Shares shot up more than 7.5% in Friday morning trading.
Carnival posted Q4 adjusted net income of $427m, or 62 cents per share, higher than its guidance of 46 cents to 50 cents and Wall Street’s 50-cent expectation. Adjusted net income a year ago was 70 cents per share.
Revenues for the quarter were a record $4.8bn, up from $4.5bn in Q4 2018.
Record 2019 profit and revenues
Full year adjusted net income was $3bn, or a record $4.40 per share, higher than the $4.26 EPS in 2018. 2019 revenues reached a record $20.8bn, topping 2018's $18.9bn.
These peaks were achieved despite the weaker economies in continental Europe, Brexit uncertainty, the Trump administration’s abrupt Cuba policy change, Hurricane Dorian, geopolitical events in the Arabian Gulf, a costly unscheduled drydoxk and multiple shipyard delays, Arnold Donald, president and CEO, said.
Carnival is entering 2020 with a record booked occupancy position. At this time, cumulative advanced bookings for the full year are slightly ahead of the prior year at slightly lower prices.
Booking volumes at the beginning of Q4 were impacted by Hurricane Dorian. During the last eight weeks, booking volumes have been running higher with prices that are in line with 2019.
Based on current booking trends, the company expects full year net revenue yields in constant currency to be down approximately 1.5%. This includes a brand mix headwind of approximately 0.5% and an additional headwind of approximately 0.5% primarily due to ship delivery delays, including today's Mardi Gras announcement.
The company expects full year net cruise costs in constant currency, excluding fuel per available lower berth day, to be in line with 2019.
Higher MGO use
Carnival will increase MGO as a percent of total fuel consumption in 2020 due to the new global sulfur cap. MGO is currently anticipated to represent 40% to 45% of fuel consumed in 2020 compared to 21% in 2019. HFO use is expected to be 50% to 55% and all other fuel types approximately 5%.
Changes in fuel mix, fuel prices and currency exchange rates are forecast to increase earnings by 17 cents to 24 cents per share compared to 2019. 2020 earnings also figure in 12 cents to 17 cents per share incremental impact from prior year events and previously announced voyage disruptions, including ship delivery delays.
Full-year 2020 and Q1 guidance
All told, Carnival expects 2020 adjusted EPS in the range of $4.30 to $4.60. That is higher than Wall Street’s $4.39 consensus.
First quarter adjusted EPS is forecast in the range of 47 cents to 51 cents, compared to Wall Street’s 40-cent consensus and the 49 cents in Q1 2019.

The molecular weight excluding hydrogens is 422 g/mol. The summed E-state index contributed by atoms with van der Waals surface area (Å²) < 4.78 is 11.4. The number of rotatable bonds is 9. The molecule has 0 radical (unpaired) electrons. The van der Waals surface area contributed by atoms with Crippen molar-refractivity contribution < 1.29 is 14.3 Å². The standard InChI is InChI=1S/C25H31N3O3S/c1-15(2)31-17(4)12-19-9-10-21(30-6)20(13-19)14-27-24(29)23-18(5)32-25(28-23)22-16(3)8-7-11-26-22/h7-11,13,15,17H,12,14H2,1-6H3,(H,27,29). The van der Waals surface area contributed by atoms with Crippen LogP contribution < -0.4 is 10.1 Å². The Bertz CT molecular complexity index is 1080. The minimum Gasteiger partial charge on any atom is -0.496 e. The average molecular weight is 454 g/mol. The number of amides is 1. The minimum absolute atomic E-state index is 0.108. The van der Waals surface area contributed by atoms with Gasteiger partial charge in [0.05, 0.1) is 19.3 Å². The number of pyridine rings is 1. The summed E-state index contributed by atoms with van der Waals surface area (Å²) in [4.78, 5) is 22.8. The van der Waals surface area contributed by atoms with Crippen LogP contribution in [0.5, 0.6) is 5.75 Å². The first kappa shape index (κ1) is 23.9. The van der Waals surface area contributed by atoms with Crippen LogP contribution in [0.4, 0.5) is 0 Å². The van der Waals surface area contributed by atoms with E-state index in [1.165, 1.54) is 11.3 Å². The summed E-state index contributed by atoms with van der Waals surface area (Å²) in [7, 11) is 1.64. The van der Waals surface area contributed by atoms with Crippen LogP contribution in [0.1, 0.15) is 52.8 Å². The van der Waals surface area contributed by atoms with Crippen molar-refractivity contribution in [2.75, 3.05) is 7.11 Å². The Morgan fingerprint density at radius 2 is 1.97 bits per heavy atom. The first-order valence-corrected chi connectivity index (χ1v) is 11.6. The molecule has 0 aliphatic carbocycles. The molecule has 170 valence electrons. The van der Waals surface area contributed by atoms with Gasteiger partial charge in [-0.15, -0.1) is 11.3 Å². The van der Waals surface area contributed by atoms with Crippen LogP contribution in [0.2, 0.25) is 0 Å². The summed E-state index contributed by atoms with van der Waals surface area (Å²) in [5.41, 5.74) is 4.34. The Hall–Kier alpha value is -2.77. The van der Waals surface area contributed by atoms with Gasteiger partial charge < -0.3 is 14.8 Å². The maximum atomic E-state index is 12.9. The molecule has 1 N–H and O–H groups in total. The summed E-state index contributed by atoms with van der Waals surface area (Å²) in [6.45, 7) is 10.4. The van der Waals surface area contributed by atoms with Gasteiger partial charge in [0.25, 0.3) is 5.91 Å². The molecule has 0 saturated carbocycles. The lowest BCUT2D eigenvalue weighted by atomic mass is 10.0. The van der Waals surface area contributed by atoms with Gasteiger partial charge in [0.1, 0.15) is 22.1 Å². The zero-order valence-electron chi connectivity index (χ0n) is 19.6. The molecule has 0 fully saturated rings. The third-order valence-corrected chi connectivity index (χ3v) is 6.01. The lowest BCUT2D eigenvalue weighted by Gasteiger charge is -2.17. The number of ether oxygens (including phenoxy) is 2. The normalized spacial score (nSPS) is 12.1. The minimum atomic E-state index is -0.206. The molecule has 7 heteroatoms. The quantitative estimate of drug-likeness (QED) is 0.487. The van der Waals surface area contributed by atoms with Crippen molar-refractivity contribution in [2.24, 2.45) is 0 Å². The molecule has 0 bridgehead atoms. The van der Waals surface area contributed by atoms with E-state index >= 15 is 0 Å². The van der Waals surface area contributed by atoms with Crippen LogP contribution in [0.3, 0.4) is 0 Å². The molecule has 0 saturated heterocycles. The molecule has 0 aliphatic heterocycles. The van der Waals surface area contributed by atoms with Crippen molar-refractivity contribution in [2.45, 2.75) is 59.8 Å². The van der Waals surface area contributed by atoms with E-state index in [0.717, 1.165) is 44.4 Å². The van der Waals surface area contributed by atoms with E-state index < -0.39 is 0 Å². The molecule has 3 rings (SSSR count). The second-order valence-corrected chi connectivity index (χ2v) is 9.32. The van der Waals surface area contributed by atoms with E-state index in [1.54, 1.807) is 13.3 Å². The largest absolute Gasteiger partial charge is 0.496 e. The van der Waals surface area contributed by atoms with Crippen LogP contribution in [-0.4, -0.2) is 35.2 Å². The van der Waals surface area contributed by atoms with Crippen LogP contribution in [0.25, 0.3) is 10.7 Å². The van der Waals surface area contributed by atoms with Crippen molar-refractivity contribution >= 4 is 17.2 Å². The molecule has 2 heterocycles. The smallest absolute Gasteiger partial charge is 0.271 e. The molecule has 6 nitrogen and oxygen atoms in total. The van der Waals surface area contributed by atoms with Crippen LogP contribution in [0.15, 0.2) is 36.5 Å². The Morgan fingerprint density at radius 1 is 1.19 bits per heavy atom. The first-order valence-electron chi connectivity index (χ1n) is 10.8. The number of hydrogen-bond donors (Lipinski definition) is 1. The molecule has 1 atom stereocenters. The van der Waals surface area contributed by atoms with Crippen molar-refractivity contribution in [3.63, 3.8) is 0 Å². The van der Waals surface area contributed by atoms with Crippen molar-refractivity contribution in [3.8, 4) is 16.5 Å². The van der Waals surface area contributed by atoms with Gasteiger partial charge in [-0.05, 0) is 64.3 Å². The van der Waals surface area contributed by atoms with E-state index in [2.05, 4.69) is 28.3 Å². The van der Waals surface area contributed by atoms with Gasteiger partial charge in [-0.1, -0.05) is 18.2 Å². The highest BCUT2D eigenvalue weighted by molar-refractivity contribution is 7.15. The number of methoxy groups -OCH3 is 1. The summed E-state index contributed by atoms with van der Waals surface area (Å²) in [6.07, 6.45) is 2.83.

‘Despite the negative impacts from the tail effect of the high number of unusual events in 2019, as well as a continuation of the negative headwinds facing our continental European source markets, our brands continue to perform and we are at record booked occupancy levels for 2020 on peak capacity growth,’ Donald said.
6.6% capacity hike and talks about slowing deliveries
Carnival has a 6.6% capacity hike in 2020, which will reduce to a more typical increase of just under 5% in 2021, he added.
The company is currently talking with shipyards about slowing the pace of deliveries, without any specific timeframe mentioned. CFO David Bernstein told analysts Carnival could have more information by the end of January.
Europe challenges, new ships
‘Given the evolution of conditions in continental Europe and recognizing the timing of significant capacity increases we have in our European portfolio, we are taking a number of actions to adapt over time,’ Donald continued. ‘Globally, we are also taking actions to further stimulate demand and increase our cost efficiencies in 2020 and beyond.’
Carnival achieved $125m in cost savings during 2019 thanks to its global sourcing initiatives, which continue.
In Germany, the company carries more than half of all cruisers, and AIDA outperformed last year, despite weaker consumer sentiment and a 20% capacity spike.
In Southern Europe, Carnival had 13% capacity growth in a difficult economic environment. Costa Cruises reduced its long-haul, exotic itineraries to cut out the extra air costs for consumers and is rightsizing its fleet by removing two older ships. That capacity decline is partially offset by Costa Smeralda, the brand’s first new ship for the European market in five years.
Donald said UK demand has held up despite Brexit, and P&O Cruises’ Iona, coming in 2020, is experiencing strong demand as the company's first newbuild for the UK market in years.
Caribbean strength and Alaska oversupply
The Caribbean is performing well, with strong occupany and yield growth, which would have been even better if not for the Cuba disruption. Bernstein singled out the Caribbean as the ‘big driver' of higher sales volumes over the past eight weeks.
Alaska has been challenging for Carnival due to industry capacity growth there, but Donald said yields remain high and several marketing initiatives are in place to boost wave-season demand. Industry capacity ballooned 15% in 2019, 8% for the Carnival group. Carnival has 9% more capacity there in 2020.
‘Alaska’s a great market,' Donald said. 'We make really good money there. We’re doing everything over time to grow yield there.'